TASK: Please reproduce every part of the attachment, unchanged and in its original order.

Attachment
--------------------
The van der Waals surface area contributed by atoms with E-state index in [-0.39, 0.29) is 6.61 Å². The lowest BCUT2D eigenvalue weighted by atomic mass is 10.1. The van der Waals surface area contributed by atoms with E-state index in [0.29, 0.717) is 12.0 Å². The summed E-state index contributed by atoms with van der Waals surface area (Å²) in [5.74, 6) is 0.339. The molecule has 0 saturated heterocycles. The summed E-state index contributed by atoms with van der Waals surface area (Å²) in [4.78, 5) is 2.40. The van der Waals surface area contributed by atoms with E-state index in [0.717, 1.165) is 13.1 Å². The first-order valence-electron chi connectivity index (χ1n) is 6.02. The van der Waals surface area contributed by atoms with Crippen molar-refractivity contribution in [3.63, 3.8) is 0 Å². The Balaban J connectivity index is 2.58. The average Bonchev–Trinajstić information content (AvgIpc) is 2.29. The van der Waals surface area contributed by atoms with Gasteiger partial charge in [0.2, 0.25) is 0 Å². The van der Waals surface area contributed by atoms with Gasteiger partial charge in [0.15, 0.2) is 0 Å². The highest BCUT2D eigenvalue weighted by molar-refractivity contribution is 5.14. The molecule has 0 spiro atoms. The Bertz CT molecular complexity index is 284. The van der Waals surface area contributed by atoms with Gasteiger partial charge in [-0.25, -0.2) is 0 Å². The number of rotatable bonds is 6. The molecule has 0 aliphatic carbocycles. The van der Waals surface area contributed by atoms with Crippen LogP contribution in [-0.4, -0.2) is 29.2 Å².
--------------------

The van der Waals surface area contributed by atoms with E-state index in [-0.39, 0.29) is 6.61 Å². The lowest BCUT2D eigenvalue weighted by atomic mass is 10.1. The van der Waals surface area contributed by atoms with E-state index in [0.29, 0.717) is 12.0 Å². The summed E-state index contributed by atoms with van der Waals surface area (Å²) in [5.74, 6) is 0.339. The molecule has 0 saturated heterocycles. The summed E-state index contributed by atoms with van der Waals surface area (Å²) in [4.78, 5) is 2.40. The van der Waals surface area contributed by atoms with E-state index in [0.717, 1.165) is 13.1 Å². The first-order valence-electron chi connectivity index (χ1n) is 6.02. The van der Waals surface area contributed by atoms with Crippen molar-refractivity contribution in [3.63, 3.8) is 0 Å². The Balaban J connectivity index is 2.58. The average Bonchev–Trinajstić information content (AvgIpc) is 2.29. The van der Waals surface area contributed by atoms with Gasteiger partial charge in [0.2, 0.25) is 0 Å². The van der Waals surface area contributed by atoms with Gasteiger partial charge in [0.15, 0.2) is 0 Å². The highest BCUT2D eigenvalue weighted by molar-refractivity contribution is 5.14. The molecule has 0 spiro atoms. The Bertz CT molecular complexity index is 284. The van der Waals surface area contributed by atoms with Gasteiger partial charge in [-0.25, -0.2) is 0 Å². The number of rotatable bonds is 6. The molecule has 0 aliphatic carbocycles. The van der Waals surface area contributed by atoms with Crippen LogP contribution in [-0.4, -0.2) is 29.2 Å².